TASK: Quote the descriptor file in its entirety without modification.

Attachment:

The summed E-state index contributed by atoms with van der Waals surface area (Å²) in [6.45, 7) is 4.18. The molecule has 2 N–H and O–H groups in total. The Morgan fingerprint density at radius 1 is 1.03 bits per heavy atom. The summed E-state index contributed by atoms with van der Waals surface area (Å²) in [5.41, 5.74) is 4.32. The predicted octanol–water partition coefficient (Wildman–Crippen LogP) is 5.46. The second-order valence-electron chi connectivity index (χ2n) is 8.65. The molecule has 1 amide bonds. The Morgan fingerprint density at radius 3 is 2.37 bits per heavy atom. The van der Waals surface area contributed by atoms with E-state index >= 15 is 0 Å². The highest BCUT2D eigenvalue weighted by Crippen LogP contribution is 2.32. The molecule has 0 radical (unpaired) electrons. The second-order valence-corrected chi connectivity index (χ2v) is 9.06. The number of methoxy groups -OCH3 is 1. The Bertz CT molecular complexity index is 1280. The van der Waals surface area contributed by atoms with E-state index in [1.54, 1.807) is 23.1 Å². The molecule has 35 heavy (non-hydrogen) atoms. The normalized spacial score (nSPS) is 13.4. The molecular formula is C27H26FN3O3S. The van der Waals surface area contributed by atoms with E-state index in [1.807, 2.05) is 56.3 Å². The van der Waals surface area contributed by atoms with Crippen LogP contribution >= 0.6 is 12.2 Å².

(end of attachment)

The summed E-state index contributed by atoms with van der Waals surface area (Å²) in [6.45, 7) is 4.18. The molecule has 2 N–H and O–H groups in total. The Morgan fingerprint density at radius 1 is 1.03 bits per heavy atom. The summed E-state index contributed by atoms with van der Waals surface area (Å²) in [5.41, 5.74) is 4.32. The predicted octanol–water partition coefficient (Wildman–Crippen LogP) is 5.46. The second-order valence-electron chi connectivity index (χ2n) is 8.65. The molecule has 1 amide bonds. The Morgan fingerprint density at radius 3 is 2.37 bits per heavy atom. The van der Waals surface area contributed by atoms with E-state index >= 15 is 0 Å². The highest BCUT2D eigenvalue weighted by Crippen LogP contribution is 2.32. The molecule has 0 radical (unpaired) electrons. The second-order valence-corrected chi connectivity index (χ2v) is 9.06. The number of methoxy groups -OCH3 is 1. The Bertz CT molecular complexity index is 1280. The van der Waals surface area contributed by atoms with E-state index in [1.54, 1.807) is 23.1 Å². The molecule has 35 heavy (non-hydrogen) atoms. The normalized spacial score (nSPS) is 13.4. The molecular formula is C27H26FN3O3S. The van der Waals surface area contributed by atoms with E-state index in [1.807, 2.05) is 56.3 Å². The van der Waals surface area contributed by atoms with Crippen LogP contribution >= 0.6 is 12.2 Å².